Hello Finsbury Park,
We headed over to Manor Gardens to speak to Jessica – Manager at the Stroke Service who introduced us to Roger, a stroke survivor who has beautiful art work hanging in the centre. In this My Creative Hub post, Roger talks about his passion for the arts and painting and Jessica talks about the Stroke Service club, which takes place at Manor Gardens on Fridays and the role art has within the service. In addition, if you know anybody that would benefit from using the Stroke Service at Manor Gardens then please read on to see details of how to get involved. We hope you enjoy!
The Stroke Service at Manor Gardens:
Roger: “I prefer capturing movement, things like the boats, there’s always action and movement. I’ve done some in Switzerland of Lake Lucerne and Lake Maggiore but they don’t move in the same way. In a river, you get boats and ships, they’re difficult, but that’s a bit of a challenge. I started to like the inside of churches because they’re colourful. Then from my bedroom window at quarter past eight in the morning, I could see the colours catching the sun. When you paint, you have to open your shoulders like a tennis player. I’ve always loved art since I was about four years old. That’s the impact it’s had. Going back to the 50s and 60s there’s a boy’s magazine called The Eagle. It did notoriously good illustrations. I loved those. I’ve always loved drawing, always loved painting. Art is certainly not leisure. It’s more important than that. I would say I’ve sacrificed quite a lot. I’ve always just loved it, but I cannot emphasise enough that it makes you vulnerable because you want to do this one barmy thing that makes doing anything else impossible. There’s this wonderful critic called Julian Spalding and he says “Nobody loves modern art”. They don’t. They know they’ve got to like it, but that’s not the same thing. I don’t know if you’ve ever fallen in love with a piece of work because I have. In Tate Britain, there’s a French painter called Jacques-Emile Blanche. And in 1990, he painted Ludgate Hill. And it’s like falling in love with a person, and at first you don’t think much of it but then it was stuck in my mind – it was bloody marvellous! Art gives people pleasure, nothing more than that, I see no other deep meaning in it. I really can’t. And I tell that’s the role of art is just to give people delight.”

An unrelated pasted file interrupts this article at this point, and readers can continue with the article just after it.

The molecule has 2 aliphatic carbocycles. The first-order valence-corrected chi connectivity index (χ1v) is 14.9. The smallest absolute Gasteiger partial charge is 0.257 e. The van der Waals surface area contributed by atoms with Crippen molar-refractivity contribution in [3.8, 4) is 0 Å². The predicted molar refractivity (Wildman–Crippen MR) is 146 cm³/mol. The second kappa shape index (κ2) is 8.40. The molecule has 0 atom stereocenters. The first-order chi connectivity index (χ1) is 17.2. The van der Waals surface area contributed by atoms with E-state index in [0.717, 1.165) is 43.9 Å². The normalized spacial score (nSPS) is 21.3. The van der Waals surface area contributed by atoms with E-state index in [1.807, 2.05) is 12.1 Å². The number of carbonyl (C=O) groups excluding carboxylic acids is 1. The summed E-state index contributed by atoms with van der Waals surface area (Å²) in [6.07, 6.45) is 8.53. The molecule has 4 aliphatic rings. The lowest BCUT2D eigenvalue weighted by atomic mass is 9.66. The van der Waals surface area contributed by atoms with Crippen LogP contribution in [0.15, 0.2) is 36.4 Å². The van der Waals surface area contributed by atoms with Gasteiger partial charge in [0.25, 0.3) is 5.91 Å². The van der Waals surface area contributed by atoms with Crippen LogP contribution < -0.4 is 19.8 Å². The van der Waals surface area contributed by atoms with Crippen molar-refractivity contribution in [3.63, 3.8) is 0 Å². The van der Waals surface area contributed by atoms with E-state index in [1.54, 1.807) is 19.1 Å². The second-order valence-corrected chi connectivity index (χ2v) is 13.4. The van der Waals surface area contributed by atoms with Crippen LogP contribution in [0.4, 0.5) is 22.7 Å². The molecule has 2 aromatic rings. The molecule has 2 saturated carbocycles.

Jessica: “We have a club on Fridays, where we do exercise, art, storytelling – lunch and tea together and we celebrate birthdays and events together on Fridays. Art can sometimes feel inaccessible to our clients – who’re mainly older and disabled. But it shouldn’t feel like that and I would like to be able to provide a space which enables people to express art in many ways and educates people that art can be expressed in many ways,) educate people that art can be expressed in many ways, including informal ways – that they can make it in any way that they want. “Our Friday clubs start at 10am, where it’s tea and coffee and mingling which leads into our first workshop, somebody comes in and teaches a session. Right now, we have Feldenkrais, which is a type of slow movement therapy that allows the participant to visualise the exercises in their minds, which rehabilitates and eases movement and martial arts for people with disabilities. Which is a really loud session! Yes, stroke club is fun and loud! We have story-telling from ‘InterAct’ who specialises working with stroke survivors. We then have lunch then we have another session after lunch, which is based upon what the clients need. We also provide other services for stroke survivors and their carers, including an outreach support service, provide information and do stroke awareness talks around the borough of Islington.”
If you’d like to get involved or know anybody else that could benefit from the Stroke Service, anyone can access the service directly by contacting:
Islington Stroke Service, Manor Gardens Welfare Trust, 6-9 Manor Gardens, London N7 6LA 020 7561 5269 email@example.com